• Facebook's a hard company to understand. It's so big, has so many products and teams, and, as the Columbia Journalism Review reported this week, has a history of not telling the truth. Sometimes the shorthand is just "whatever Zuckerberg wants, Facebook does." But, as the Post found, what Facebook wants most of all is to keep growing, and even Zuck can't beat that.

Mirror Wanted to Be the Next iPhone. Instead, It's Selling to Lululemon. — The Marker

  • Come for the smart look at the future of fitness, and why Peloton and a few others are winning while others are crashing back to Earth. Stay for one of my favorite investor-pitch stories ever, including a faked prototype and a very different way of thinking about product design.

Foundering Podcast — Bloomberg

  • I will never, ever get tired of hearing stories about the wild ride of WeWork. Bloomberg's podcast on the company is now three episodes in, and the most recent one is my favorite yet. It looks at how Adam Neumann convinced his employees — and himself — that WeWork was truly going to change the world. By the end of the episode, even knowing what we know now about the crashing and burning and general disaster, I almost believed him?

Explore 'The Last Supper' — The Royal Academy of Arts (via Jason Kottke)

  • One of the most famous paintings ever, in insanely high resolution? Yes please. Actually, this one's a copy, because the original is in such bad shape (thanks, Napoleon). You can take Google's guided tour through the painting's many details, or look around the gigapixel image yourself. This is the best art-looking you'll do until museums open again.

Hamilton — Disney+

  • What, you haven't watched it yet?

One Person's Opinion

Matthew Prince, Cloudflare CEO

Cloudflare is one of those companies that most users never think about but use all the time. Matthew Prince, the company's CEO, seems to like it that way. This week, he told me that his job, and his company's, is to keep users and organizations safe online, a task that's bigger and harder than ever. He's also found himself at the center of some of the industry's most complicated moderation issues and has been watching carefully what Facebook, Twitter, Reddit, Snap and others have been up to recently.

To hear my conversation with Matthew, check out this week's Source Code Podcast. In the meantime, here are a few of the best things in his life right now.

  • Cloudflare TV. "So much of our business in the past came from events and meeting people, and that's not coming back anytime soon. So we wanted to allow people to find creative ways to engage the audience. My favorite show is Cooking with Cloudflare, where our employees are interviewing customers about their favorite recipe, and then they cook it live on the air."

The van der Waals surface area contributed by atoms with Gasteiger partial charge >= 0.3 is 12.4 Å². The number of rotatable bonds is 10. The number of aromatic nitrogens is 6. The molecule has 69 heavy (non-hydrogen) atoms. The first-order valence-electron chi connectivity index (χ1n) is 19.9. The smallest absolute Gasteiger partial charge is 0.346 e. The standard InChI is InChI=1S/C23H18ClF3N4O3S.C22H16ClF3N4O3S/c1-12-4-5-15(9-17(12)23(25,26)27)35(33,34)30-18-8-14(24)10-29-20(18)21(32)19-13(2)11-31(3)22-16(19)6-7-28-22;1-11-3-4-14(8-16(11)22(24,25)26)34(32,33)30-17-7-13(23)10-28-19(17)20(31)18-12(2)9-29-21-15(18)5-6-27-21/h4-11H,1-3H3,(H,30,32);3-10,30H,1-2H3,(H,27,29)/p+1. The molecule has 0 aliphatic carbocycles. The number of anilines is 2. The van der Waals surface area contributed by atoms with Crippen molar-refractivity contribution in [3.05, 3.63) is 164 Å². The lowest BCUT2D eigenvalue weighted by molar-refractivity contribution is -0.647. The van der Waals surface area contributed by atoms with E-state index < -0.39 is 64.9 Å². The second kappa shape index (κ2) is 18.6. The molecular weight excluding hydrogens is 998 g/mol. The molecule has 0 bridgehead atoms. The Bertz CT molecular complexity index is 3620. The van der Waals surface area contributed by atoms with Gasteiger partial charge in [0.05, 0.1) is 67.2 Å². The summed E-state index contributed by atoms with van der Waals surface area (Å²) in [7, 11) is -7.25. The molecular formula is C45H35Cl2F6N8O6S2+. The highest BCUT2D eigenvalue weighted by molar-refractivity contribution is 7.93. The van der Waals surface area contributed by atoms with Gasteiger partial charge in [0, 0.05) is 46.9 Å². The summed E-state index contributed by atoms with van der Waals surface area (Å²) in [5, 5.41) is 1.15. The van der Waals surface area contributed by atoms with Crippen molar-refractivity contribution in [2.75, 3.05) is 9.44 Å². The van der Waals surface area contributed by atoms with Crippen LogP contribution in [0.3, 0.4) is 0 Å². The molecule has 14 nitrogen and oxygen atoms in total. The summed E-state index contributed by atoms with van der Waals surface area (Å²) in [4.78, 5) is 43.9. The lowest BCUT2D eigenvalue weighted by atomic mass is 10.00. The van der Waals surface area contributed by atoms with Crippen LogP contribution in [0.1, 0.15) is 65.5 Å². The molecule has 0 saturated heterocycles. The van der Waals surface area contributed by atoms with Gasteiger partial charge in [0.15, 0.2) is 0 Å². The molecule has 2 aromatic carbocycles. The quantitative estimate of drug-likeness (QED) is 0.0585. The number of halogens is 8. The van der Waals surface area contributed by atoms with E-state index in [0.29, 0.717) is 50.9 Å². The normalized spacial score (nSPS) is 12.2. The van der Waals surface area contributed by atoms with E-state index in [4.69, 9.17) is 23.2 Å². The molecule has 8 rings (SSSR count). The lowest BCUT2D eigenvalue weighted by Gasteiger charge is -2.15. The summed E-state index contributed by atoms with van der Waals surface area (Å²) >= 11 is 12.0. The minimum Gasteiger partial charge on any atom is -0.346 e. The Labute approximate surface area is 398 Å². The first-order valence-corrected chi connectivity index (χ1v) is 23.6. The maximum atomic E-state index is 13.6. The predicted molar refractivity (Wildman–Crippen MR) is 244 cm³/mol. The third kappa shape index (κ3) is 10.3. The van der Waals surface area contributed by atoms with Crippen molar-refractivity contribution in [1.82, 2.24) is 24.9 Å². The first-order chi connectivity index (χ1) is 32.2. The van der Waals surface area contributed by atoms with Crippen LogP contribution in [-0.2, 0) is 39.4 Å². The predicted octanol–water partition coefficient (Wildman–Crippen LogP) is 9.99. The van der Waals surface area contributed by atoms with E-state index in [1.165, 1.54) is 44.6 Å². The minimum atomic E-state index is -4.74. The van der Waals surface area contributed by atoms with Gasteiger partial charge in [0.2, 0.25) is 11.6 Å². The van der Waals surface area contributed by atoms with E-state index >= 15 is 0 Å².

• Running in the Park City mountains. "I grew up in the mountains of Utah, and as a kid I wanted to get as far from there as I possibly could. But since the pandemic hit, I've been back, and it's really magical. That's very much a happy place for me."
  • "The Splendid and The Vile," by Erik Larsen. "I'm not really a WWII history junkie, so I didn't know a lot about this story. But this book combines the political decisions and military decisions, but also who's having an affair and who's having a divorce and who's getting married. It's just a great profile of all the people involved."
  • The maccheroncelli at Seven Hills in San Francisco. "Very simple, but spicy, tomato-based pasta. The only downside of being in Park City has been that I don't get to go get the maccheroncelli. If you're in San Francisco, they're doing takeout, and they've been really great."
  • FlightRadar24. "It has this augmented reality mode, where you can point it at any plane flying through the sky and you can see where it took off and where it will land. There's something cathartic right now to seeing a plane going overhead and thinking: 'Oh, there are people who are still traveling, and work that's still getting done.' Hopefully we'll all be able to do that more."

A MESSAGE FROM PHILIPS

Philips

Stronger Care ... from anywhere, to anywhere

At Philips, we're pioneering stronger care networks with technologies we've spent decades innovating. With connected care solutions from telehealth to at-home monitoring, today's healthcare workers can face today's greatest challenges with smarter virtual tools. See how our telehealth technologies help doctors and nurses deliver care from anywhere, to anywhere.

Learn more here.

Today's Source Code was written by David Pierce. Thoughts, questions, tips? Send them to david@protocol.com, or our tips line, tips@protocol.com. Enjoy your day, see you tomorrow.